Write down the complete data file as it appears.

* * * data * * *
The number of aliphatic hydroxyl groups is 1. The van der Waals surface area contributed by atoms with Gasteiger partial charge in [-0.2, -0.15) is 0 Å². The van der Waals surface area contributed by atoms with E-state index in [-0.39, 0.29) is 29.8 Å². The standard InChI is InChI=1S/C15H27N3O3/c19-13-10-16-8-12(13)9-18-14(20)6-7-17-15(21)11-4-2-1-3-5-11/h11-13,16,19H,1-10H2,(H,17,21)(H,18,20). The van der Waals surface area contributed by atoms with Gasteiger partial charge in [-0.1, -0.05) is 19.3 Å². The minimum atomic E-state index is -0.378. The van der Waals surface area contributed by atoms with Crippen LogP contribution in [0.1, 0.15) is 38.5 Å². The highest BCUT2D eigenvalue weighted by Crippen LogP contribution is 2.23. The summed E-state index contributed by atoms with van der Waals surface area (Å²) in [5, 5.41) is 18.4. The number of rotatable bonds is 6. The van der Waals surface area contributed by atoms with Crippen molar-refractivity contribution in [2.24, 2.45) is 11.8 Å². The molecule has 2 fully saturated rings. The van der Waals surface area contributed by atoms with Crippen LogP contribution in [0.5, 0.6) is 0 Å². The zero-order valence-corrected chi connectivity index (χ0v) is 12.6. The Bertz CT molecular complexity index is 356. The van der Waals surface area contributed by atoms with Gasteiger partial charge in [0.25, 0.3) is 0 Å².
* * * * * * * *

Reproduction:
The number of aliphatic hydroxyl groups is 1. The van der Waals surface area contributed by atoms with Gasteiger partial charge in [-0.2, -0.15) is 0 Å². The van der Waals surface area contributed by atoms with E-state index in [-0.39, 0.29) is 29.8 Å². The standard InChI is InChI=1S/C15H27N3O3/c19-13-10-16-8-12(13)9-18-14(20)6-7-17-15(21)11-4-2-1-3-5-11/h11-13,16,19H,1-10H2,(H,17,21)(H,18,20). The van der Waals surface area contributed by atoms with Gasteiger partial charge in [-0.1, -0.05) is 19.3 Å². The minimum atomic E-state index is -0.378. The van der Waals surface area contributed by atoms with Crippen LogP contribution in [0.1, 0.15) is 38.5 Å². The highest BCUT2D eigenvalue weighted by Crippen LogP contribution is 2.23. The summed E-state index contributed by atoms with van der Waals surface area (Å²) in [5, 5.41) is 18.4. The number of rotatable bonds is 6. The van der Waals surface area contributed by atoms with Crippen molar-refractivity contribution in [2.24, 2.45) is 11.8 Å². The molecule has 2 fully saturated rings. The van der Waals surface area contributed by atoms with Crippen LogP contribution in [0.5, 0.6) is 0 Å². The zero-order valence-corrected chi connectivity index (χ0v) is 12.6. The Bertz CT molecular complexity index is 356. The van der Waals surface area contributed by atoms with Gasteiger partial charge in [0.25, 0.3) is 0 Å².